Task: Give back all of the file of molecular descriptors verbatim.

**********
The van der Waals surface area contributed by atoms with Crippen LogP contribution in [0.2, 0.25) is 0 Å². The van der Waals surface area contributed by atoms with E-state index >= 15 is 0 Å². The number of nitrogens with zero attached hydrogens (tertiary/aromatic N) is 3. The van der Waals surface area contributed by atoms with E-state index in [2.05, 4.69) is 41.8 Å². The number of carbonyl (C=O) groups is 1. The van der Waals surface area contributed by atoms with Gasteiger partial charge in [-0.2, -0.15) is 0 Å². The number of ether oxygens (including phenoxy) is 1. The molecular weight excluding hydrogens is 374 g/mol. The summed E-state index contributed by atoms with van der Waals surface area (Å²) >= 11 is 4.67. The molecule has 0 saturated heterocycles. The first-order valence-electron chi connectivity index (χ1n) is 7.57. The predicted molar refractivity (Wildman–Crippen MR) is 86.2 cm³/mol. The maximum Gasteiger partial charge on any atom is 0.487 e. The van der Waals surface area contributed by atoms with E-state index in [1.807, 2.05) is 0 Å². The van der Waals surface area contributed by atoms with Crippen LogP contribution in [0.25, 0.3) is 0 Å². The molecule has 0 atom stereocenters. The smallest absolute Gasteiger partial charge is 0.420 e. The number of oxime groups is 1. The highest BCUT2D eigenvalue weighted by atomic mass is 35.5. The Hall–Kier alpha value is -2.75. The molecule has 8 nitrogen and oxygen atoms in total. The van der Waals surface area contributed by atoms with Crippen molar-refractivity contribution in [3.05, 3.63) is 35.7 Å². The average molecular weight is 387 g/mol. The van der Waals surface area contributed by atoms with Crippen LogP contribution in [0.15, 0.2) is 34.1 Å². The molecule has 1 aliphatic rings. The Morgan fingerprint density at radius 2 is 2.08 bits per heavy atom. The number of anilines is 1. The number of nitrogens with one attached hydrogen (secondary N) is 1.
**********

The van der Waals surface area contributed by atoms with Crippen LogP contribution in [0.2, 0.25) is 0 Å². The van der Waals surface area contributed by atoms with E-state index >= 15 is 0 Å². The number of nitrogens with zero attached hydrogens (tertiary/aromatic N) is 3. The van der Waals surface area contributed by atoms with E-state index in [2.05, 4.69) is 41.8 Å². The number of carbonyl (C=O) groups is 1. The van der Waals surface area contributed by atoms with Gasteiger partial charge in [-0.2, -0.15) is 0 Å². The number of ether oxygens (including phenoxy) is 1. The molecular weight excluding hydrogens is 374 g/mol. The summed E-state index contributed by atoms with van der Waals surface area (Å²) >= 11 is 4.67. The molecule has 0 saturated heterocycles. The first-order valence-electron chi connectivity index (χ1n) is 7.57. The predicted molar refractivity (Wildman–Crippen MR) is 86.2 cm³/mol. The maximum Gasteiger partial charge on any atom is 0.487 e. The van der Waals surface area contributed by atoms with E-state index in [1.807, 2.05) is 0 Å². The van der Waals surface area contributed by atoms with Crippen LogP contribution in [0.25, 0.3) is 0 Å². The molecule has 0 atom stereocenters. The smallest absolute Gasteiger partial charge is 0.420 e. The number of oxime groups is 1. The highest BCUT2D eigenvalue weighted by atomic mass is 35.5. The Hall–Kier alpha value is -2.75. The molecule has 8 nitrogen and oxygen atoms in total. The van der Waals surface area contributed by atoms with Crippen molar-refractivity contribution in [3.05, 3.63) is 35.7 Å². The average molecular weight is 387 g/mol. The van der Waals surface area contributed by atoms with Crippen LogP contribution in [0.15, 0.2) is 34.1 Å². The molecule has 1 aliphatic rings. The Morgan fingerprint density at radius 2 is 2.08 bits per heavy atom. The number of anilines is 1. The number of nitrogens with one attached hydrogen (secondary N) is 1.